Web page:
Most of these birds have been recorded at Woodman Point beach. Additionally, shorebirds such as the Pied Oystercatcher, Sooty Oystercatcher, Hooded Plover and Red-capped Plover sometimes use the beach and coastal areas for nesting. Most of these birds are also endangered due to increased human and dog activities that disturb their breeding grounds.

The City houses many important wetlands which regularly support large numbers of shorebirds and other waterbirds. This includes Thomson’s Lake which is a protected Ramsar Wetland of international significance. Ramsar is an intergovernmental treaty dedicated to the conservation and 'wise use' of wetlands. Some of the other wetlands within the Beeliar Regional Park are listed in the Directory of Important Wetlands in Australia.

Interact but don’t interfere

There are a number of ways to interact with birds, including:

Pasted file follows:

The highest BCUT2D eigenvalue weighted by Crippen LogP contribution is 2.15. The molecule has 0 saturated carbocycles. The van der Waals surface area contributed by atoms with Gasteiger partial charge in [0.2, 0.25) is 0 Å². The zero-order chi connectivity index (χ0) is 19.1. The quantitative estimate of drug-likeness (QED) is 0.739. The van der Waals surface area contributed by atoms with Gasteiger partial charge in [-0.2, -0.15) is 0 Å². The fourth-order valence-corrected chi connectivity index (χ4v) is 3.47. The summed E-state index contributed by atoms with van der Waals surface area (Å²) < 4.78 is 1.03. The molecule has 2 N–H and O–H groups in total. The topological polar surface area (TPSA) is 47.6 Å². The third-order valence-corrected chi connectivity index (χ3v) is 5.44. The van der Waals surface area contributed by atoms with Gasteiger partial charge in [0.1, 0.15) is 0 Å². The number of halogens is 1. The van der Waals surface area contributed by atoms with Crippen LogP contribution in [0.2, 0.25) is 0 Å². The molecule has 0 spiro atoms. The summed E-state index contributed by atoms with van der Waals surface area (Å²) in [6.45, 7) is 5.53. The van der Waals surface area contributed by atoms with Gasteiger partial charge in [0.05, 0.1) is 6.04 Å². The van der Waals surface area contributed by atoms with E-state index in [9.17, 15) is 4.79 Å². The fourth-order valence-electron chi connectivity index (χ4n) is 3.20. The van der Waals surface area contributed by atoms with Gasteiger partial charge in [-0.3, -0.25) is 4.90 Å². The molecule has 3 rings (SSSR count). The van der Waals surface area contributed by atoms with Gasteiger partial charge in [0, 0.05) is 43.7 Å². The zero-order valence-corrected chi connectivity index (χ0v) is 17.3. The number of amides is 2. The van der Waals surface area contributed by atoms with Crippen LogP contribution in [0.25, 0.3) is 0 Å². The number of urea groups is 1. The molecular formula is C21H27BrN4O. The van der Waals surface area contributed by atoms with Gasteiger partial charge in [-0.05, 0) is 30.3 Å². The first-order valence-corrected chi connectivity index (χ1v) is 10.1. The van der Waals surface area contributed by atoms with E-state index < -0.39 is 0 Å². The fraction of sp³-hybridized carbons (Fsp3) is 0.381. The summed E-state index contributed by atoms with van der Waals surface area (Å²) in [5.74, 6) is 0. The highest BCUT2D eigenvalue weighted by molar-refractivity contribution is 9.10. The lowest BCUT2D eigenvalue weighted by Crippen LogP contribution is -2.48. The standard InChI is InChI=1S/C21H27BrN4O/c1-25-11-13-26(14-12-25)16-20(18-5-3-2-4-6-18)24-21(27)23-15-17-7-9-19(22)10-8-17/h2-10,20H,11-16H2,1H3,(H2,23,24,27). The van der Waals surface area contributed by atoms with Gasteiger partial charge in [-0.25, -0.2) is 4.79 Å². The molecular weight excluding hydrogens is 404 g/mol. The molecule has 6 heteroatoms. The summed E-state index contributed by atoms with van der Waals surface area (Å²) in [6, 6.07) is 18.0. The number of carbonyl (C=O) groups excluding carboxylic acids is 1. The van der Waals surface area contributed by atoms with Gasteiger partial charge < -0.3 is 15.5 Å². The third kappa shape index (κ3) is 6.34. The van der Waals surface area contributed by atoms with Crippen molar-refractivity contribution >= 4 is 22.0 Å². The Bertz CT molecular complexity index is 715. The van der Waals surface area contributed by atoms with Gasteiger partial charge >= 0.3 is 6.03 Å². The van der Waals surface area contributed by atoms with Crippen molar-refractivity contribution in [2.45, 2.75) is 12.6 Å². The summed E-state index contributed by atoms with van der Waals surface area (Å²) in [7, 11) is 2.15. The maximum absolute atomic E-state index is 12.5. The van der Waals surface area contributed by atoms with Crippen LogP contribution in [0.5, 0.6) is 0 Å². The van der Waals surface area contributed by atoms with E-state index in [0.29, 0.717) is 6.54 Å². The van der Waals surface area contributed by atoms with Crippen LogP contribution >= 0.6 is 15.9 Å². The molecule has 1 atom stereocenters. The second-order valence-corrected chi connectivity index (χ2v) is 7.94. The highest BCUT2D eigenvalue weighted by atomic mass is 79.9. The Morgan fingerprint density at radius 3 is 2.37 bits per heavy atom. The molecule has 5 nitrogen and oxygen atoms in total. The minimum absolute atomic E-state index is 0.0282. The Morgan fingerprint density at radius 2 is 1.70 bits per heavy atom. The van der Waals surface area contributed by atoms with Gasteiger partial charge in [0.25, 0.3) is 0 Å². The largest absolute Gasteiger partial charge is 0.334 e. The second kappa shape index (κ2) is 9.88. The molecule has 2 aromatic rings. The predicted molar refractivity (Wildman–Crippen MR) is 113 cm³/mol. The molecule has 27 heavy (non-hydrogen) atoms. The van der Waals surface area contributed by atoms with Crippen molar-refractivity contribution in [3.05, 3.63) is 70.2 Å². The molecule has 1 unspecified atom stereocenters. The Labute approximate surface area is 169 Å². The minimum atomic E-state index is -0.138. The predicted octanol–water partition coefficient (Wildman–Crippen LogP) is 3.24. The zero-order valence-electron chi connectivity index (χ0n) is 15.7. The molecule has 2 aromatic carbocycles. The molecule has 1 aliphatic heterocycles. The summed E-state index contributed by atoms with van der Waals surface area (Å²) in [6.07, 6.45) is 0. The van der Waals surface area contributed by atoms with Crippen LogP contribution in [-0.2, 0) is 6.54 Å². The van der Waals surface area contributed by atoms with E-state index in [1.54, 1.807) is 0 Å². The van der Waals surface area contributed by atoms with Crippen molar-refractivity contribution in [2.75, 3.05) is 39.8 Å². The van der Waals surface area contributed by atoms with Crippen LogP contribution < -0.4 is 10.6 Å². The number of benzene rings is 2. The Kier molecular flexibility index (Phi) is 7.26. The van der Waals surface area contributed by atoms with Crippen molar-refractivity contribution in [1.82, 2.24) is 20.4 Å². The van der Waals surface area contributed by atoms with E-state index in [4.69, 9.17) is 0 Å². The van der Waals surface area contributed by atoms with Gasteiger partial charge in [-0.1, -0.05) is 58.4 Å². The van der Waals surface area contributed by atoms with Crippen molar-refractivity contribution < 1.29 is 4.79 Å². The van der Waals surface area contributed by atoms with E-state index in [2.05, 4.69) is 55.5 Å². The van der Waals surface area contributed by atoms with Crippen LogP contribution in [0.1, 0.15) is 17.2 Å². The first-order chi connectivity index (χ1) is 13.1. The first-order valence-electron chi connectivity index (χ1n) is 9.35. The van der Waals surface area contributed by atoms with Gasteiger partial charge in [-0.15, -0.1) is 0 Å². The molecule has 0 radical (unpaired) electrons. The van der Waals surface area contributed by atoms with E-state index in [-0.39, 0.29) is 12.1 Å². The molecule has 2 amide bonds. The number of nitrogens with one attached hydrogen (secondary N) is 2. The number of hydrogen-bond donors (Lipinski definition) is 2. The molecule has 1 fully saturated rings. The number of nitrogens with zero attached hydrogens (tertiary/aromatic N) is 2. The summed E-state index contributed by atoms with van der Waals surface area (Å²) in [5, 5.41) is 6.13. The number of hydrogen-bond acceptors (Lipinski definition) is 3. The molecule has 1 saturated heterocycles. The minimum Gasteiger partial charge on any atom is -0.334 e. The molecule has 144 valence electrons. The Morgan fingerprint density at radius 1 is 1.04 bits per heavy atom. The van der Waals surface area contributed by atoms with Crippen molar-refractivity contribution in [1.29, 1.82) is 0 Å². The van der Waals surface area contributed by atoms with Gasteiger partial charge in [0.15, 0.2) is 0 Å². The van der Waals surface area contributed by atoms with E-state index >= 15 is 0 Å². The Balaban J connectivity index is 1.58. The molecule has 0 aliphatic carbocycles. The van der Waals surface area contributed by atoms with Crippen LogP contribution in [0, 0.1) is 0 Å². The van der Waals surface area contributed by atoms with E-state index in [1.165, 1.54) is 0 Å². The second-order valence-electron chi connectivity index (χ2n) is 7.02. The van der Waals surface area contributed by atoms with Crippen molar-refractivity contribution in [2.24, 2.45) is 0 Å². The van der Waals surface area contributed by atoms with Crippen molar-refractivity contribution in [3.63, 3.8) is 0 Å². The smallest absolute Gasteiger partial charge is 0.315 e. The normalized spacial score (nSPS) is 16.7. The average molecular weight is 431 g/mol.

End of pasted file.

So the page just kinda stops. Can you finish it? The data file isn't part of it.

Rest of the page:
• Bird watching - use the map under the documents list below to locate wetlands for bird watching in the City of Cockburn. Grab some binoculars and get spotting!
  • Plant a native garden - native gardens full of flowers are one of the best ways to attract birds. Flowering plants attract insects also which encourages even more birds!
  • Build a bird bath – the City offers bird baths rebates. Bush birds like honeyeaters love to frolic in bird baths. Remember to locate the bath off the ground away from predators and clean it regularly!
Please help our birds feed themselves!

Nuisance Birds 

Swooping Magpies

Australian Magpies (Cracticus tibicen) are a native and common species to Australia. They usually breed between August to October every year and it is during this period that male magpies will they swoop to protect their nests, especially if they feel threatened. Be assured that Magpies only swoop during a very short period of the year, up to 6 weeks and only in proximity to their nest.